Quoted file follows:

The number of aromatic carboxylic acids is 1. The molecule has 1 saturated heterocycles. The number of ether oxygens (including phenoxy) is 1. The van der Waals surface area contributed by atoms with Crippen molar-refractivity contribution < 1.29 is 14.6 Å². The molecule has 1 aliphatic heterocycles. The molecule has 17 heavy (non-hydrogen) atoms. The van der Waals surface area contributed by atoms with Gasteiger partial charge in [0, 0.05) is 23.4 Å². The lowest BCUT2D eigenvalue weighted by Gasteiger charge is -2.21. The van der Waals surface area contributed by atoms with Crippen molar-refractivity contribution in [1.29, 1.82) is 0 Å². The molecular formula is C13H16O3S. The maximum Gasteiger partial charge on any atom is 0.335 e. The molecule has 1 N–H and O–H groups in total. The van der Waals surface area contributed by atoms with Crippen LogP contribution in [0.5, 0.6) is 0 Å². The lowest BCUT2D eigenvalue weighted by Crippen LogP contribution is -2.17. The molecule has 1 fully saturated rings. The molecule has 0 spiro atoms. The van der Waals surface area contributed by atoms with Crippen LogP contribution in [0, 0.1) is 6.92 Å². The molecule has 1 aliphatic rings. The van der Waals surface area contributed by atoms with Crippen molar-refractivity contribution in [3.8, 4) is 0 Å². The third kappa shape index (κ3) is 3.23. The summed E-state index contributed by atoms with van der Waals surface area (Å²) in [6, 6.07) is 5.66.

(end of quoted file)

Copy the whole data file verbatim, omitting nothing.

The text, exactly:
The number of aromatic carboxylic acids is 1. The molecule has 1 saturated heterocycles. The number of ether oxygens (including phenoxy) is 1. The van der Waals surface area contributed by atoms with Crippen molar-refractivity contribution < 1.29 is 14.6 Å². The molecule has 1 aliphatic heterocycles. The molecule has 17 heavy (non-hydrogen) atoms. The van der Waals surface area contributed by atoms with Gasteiger partial charge in [0, 0.05) is 23.4 Å². The lowest BCUT2D eigenvalue weighted by Gasteiger charge is -2.21. The van der Waals surface area contributed by atoms with Crippen molar-refractivity contribution in [1.29, 1.82) is 0 Å². The molecular formula is C13H16O3S. The maximum Gasteiger partial charge on any atom is 0.335 e. The molecule has 1 N–H and O–H groups in total. The van der Waals surface area contributed by atoms with Crippen LogP contribution in [0.5, 0.6) is 0 Å². The lowest BCUT2D eigenvalue weighted by Crippen LogP contribution is -2.17. The molecule has 1 fully saturated rings. The molecule has 0 spiro atoms. The van der Waals surface area contributed by atoms with Crippen LogP contribution in [0, 0.1) is 6.92 Å². The molecule has 1 aliphatic rings. The van der Waals surface area contributed by atoms with Crippen molar-refractivity contribution in [3.8, 4) is 0 Å². The third kappa shape index (κ3) is 3.23. The summed E-state index contributed by atoms with van der Waals surface area (Å²) in [6, 6.07) is 5.66.